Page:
Saturday, January 11, 2014

Not Another Zombie Study...

Yeah, I said I had a cultural study. The original one didn't work out as well because I was asking survey questions and nobody answered them. Hopefully I'll be able to do a post for it one day.

So zombies! Warm Bodies was one of my favorite movies in 2013, and the book is even better. I love reading social commentaries. That's basically what this story is. Social commentary + zombies + Shakespeare. And this is one of my favorite books of all time.

One of the things that I really like about zombie stories is that the good ones don't always focus so much on the zombies, but on what society becomes once the zombies show up. I haven't seen The Walking Dead, but from what I've read about it, that seems to be the main focus as well. World War Z (the book, not the movie) also does this, and they even take it to the next level and show humanity at its worst. After reading that book (well, parts of it), I almost didn't want anyone to survive the apocalypse because the survivors started eating each other. That's called cannibalism, boys and girls. And we're not really supposed to do that.

Zombie literature can cross over into territory that most stories can't. We can explore the different aspects of human nature through it in these totally bizarre circumstances that we wouldn't really wouldn't be able to otherwise. I'm not saying I want more stories with cannibalistic human protagonists (there's a TV show for that, according to Tumblr). Zombie lit is kind of like sci-fi.

Hear me out on this one. Let's look at Star Trek (yeah, I'm a nerd. Moving on). Main protagonists: Captain Kirk and his crew. Main antagonists: Klingons. Guess what's there in that relationship? Symbolism and political commentary on the Cold War and communism vs. America! Yay! (I actually hate political commentary) The original series was airing during the Cold War and Vietnam. I'm not sure how much of this was actually law, but you weren't really supposed to discuss the war in Vietnam in popular American entertainment. Any mention of that was generally frowned upon. But guess what? Along came Star Trek, and they could say anything they wanted about it. Why? Because they didn't directly address the war. They talked about it in past tense, because in their universe, Vietnam took places hundreds of years ago. But it did influence Kirk's decisions and prevented wars between the Federation and any other uncharted world they found. They didn't really criticize it, either. It just happened. It was part of history, and they didn't want to see it repeated. That was all.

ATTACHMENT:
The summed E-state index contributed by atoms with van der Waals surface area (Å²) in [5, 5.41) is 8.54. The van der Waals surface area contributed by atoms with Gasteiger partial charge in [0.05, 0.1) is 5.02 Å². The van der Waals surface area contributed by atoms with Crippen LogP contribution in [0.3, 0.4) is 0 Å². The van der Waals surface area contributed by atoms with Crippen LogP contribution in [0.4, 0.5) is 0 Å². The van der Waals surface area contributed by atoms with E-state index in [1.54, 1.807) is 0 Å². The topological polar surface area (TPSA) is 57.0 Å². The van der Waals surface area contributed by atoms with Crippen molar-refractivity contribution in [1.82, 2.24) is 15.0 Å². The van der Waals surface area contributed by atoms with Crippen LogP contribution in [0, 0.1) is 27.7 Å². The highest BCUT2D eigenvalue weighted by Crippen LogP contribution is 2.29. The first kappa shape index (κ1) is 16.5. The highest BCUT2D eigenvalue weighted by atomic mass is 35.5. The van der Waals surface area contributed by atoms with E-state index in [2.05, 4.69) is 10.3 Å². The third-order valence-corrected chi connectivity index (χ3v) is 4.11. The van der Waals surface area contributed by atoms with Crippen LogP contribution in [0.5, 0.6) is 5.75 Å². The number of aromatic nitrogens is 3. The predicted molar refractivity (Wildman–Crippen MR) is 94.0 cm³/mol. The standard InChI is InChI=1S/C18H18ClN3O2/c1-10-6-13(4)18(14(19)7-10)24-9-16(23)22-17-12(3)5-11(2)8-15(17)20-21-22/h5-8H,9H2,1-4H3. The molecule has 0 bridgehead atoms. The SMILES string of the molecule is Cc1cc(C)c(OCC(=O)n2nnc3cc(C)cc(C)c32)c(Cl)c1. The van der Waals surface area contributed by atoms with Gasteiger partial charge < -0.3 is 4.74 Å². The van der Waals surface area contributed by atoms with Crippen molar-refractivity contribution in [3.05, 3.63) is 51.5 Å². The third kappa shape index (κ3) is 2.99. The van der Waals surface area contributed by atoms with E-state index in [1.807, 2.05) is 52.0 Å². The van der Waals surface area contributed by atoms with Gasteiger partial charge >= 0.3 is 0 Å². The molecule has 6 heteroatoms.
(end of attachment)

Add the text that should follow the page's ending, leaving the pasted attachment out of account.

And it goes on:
Zombie lit can do the same thing to an even higher degree. What it does is expose the worst and best aspects of human nature and show us how far we're willing to go to survive. Sometimes the results can be disturbing (World War Z) and sometimes we see some things that can restore our faith in humanity (Warm Bodies).

But I think my favorite zombie story comes in the form of a video game (that I strongly recommend you keep away from small children because my gosh it's scary). It's called The Last of Us, and it came out last summer. I'm not a gamer, and I don't own a PlayStation, but I was kind of curious to see what the story would be because I had seen advertisements all over YouTube and Blip (it's like YouTube but more webshow friendly). I don't know why I was getting these ads for a video game about killing zombies and some grouchy old man named Joel, but I was curious, so of course when a recommended video for a playthrough of the game popped up on YouTube, I decided to watch all nine hours of it.